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Books on Libya

Update No: 040 - (22/02/07)

'The AIDS for Dollars Programme' and the Cost of Doing Business
Just as he has dispelled fears before, the son of Libyan leader Mu'ammar al Qadhafi, Saif ul-Islam, said in a newspaper interview that Libya would not execute the five Bulgarian nurses and a Palestinian doctor, whose death sentence was upheld by the Libyan Supreme Court last January. "There will be no executions... Libya is not Iraq," he said, referring to the recent execution of former Iraqi president Saddam Hussein and two of his top aides. Saif even told the Bulgarian daily 'Chasa' that the medics' sentences were "unfair', offering a rare glimpse of what the Libyan leader himself must be thinking about the matter, telling the paper "my father is also against the executions." Saif al-Islam also assured the Bulgarian daily that a solution would be found to release the medics and save the medical staff and satisfy the families of the infected children. The Bulgarian government has welcomed Saif's statements, which should help ease tensions between Libya and the West, which intensified last December after the Libyan court upheld the death sentence. Saif even hinted that Libya has already discussed a solution to the matter with Germany and France. 

However, as has been previously noted in Newnations' Libya updates, the problem does not lie with the Libyan government as much as it does in the tribal nature of Libyan society and fears of revolt in Benghazi, where the children were infected. Therefore, the children's families are the ones who hold the fate of the medics. Even if, as many suspect, the Libyan government will pardon the six medics at the last minute through the High Judicial Council, Bulgaria, Libya, and the EU will have to meet the demands of the infected children's families. To ignore the families' demands implies risking unrest in Libya, troubling the Qadhafi regime and the interest of the West, which looks to Libya as a secure alternative for oil exploration to more wobbly sources in the Middle East and Nigeria. Compensating the families contributing to the medical treatment of HIV infected children in Libya could then be considered, by the West, to be just another business expense.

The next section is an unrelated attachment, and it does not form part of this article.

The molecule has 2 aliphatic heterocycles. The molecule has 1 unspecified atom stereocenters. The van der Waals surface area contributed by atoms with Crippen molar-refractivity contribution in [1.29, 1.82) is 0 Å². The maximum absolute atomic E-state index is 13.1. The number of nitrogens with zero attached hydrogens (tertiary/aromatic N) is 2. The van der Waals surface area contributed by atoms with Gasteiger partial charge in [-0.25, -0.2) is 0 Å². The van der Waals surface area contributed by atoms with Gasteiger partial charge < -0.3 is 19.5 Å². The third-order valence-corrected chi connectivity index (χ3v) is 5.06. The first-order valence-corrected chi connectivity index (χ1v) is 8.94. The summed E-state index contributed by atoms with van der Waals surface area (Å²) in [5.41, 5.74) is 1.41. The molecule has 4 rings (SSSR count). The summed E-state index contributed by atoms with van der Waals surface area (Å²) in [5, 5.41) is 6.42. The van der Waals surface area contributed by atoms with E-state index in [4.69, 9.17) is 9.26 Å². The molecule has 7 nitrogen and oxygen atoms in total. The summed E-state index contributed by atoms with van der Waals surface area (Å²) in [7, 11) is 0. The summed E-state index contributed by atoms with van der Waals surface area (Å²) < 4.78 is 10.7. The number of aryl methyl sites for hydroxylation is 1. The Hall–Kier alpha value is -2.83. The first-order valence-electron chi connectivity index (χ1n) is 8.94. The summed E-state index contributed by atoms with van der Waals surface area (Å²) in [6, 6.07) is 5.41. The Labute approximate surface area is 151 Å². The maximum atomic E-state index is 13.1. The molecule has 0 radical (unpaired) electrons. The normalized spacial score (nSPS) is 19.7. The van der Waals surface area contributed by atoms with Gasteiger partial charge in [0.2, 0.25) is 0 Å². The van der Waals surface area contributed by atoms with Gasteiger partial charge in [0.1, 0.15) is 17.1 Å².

The families have demanded 10 million euros per child in compensation from Bulgaria which to pardon the nurses. In 2006, the European Union and Washington created an international fund to give treatment, medicine and other aid to the children and their families. Bulgaria has so far refused to pay any compensation for the families, saying that to do so would be to concede that the medics are guilty. The Qadhafi foundation, ran by Saif ul-Islam, is also trying to negotiate an agreement with the families for compensation (doubtless trying to bargain down the price to be paid per child). Clearly, the issue is no longer about guilt. The families themselves are very likely aware that the six charged medics are scapegoats, but they are not about to let the opportunity to make some money, knowing very well that they have unprecedented power over their own 'Brother Leader of the Revolution' (as Qadhafi is known). Perhaps, it is the Libyan leadership that is the true hostage in this situation. 

Libya and Bulgaria have been in a war of words over the medics' trial which intensified after their death sentence was upheld. However, Washington has already welcomed Saif ul-Islam conciliatory statements and strong hints that the demands of the children's families would have to be met. The resolution of the case would open the way towards a full normalization of relations between the United States and Libya. Although, the USA has renewed diplomatic relations with Libya in 2006 (removing Libya from the list of terrorist sponsoring states last April, the normalization process remains incomplete. Washington has not yet appointed an ambassador to Tripoli and Condoleeza Rice has not yet visited Tripoli. US officials say that will happen after the Bulgarian medics are released.